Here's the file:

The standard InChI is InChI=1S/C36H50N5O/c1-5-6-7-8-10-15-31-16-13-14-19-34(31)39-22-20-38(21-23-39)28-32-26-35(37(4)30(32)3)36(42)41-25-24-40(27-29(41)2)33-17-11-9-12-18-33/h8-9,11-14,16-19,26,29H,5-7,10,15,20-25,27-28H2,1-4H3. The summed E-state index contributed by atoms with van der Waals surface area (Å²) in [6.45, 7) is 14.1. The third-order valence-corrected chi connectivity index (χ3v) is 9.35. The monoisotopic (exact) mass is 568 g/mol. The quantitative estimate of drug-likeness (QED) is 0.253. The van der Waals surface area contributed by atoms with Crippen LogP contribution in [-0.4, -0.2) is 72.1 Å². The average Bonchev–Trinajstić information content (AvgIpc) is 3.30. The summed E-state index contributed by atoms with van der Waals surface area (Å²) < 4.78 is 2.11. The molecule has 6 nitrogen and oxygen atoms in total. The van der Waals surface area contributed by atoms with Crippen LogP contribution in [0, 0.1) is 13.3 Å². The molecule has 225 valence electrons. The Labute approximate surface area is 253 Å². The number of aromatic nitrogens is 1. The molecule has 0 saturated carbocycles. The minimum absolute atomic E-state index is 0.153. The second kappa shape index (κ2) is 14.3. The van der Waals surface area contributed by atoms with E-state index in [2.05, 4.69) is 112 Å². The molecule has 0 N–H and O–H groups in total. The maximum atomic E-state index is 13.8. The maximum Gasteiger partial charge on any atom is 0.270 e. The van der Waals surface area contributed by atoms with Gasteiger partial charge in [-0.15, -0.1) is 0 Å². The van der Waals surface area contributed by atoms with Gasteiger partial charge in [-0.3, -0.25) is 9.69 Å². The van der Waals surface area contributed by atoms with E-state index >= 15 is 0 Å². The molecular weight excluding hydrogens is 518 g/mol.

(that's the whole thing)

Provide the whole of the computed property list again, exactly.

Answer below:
The standard InChI is InChI=1S/C36H50N5O/c1-5-6-7-8-10-15-31-16-13-14-19-34(31)39-22-20-38(21-23-39)28-32-26-35(37(4)30(32)3)36(42)41-25-24-40(27-29(41)2)33-17-11-9-12-18-33/h8-9,11-14,16-19,26,29H,5-7,10,15,20-25,27-28H2,1-4H3. The summed E-state index contributed by atoms with van der Waals surface area (Å²) in [6.45, 7) is 14.1. The third-order valence-corrected chi connectivity index (χ3v) is 9.35. The monoisotopic (exact) mass is 568 g/mol. The quantitative estimate of drug-likeness (QED) is 0.253. The van der Waals surface area contributed by atoms with Crippen LogP contribution in [-0.4, -0.2) is 72.1 Å². The average Bonchev–Trinajstić information content (AvgIpc) is 3.30. The summed E-state index contributed by atoms with van der Waals surface area (Å²) < 4.78 is 2.11. The molecule has 6 nitrogen and oxygen atoms in total. The van der Waals surface area contributed by atoms with Crippen LogP contribution in [0, 0.1) is 13.3 Å². The molecule has 225 valence electrons. The Labute approximate surface area is 253 Å². The number of aromatic nitrogens is 1. The molecule has 0 saturated carbocycles. The minimum absolute atomic E-state index is 0.153. The second kappa shape index (κ2) is 14.3. The van der Waals surface area contributed by atoms with E-state index in [2.05, 4.69) is 112 Å². The molecule has 0 N–H and O–H groups in total. The maximum atomic E-state index is 13.8. The maximum Gasteiger partial charge on any atom is 0.270 e. The van der Waals surface area contributed by atoms with Gasteiger partial charge in [-0.15, -0.1) is 0 Å². The van der Waals surface area contributed by atoms with Gasteiger partial charge in [-0.3, -0.25) is 9.69 Å². The van der Waals surface area contributed by atoms with E-state index >= 15 is 0 Å². The molecular weight excluding hydrogens is 518 g/mol.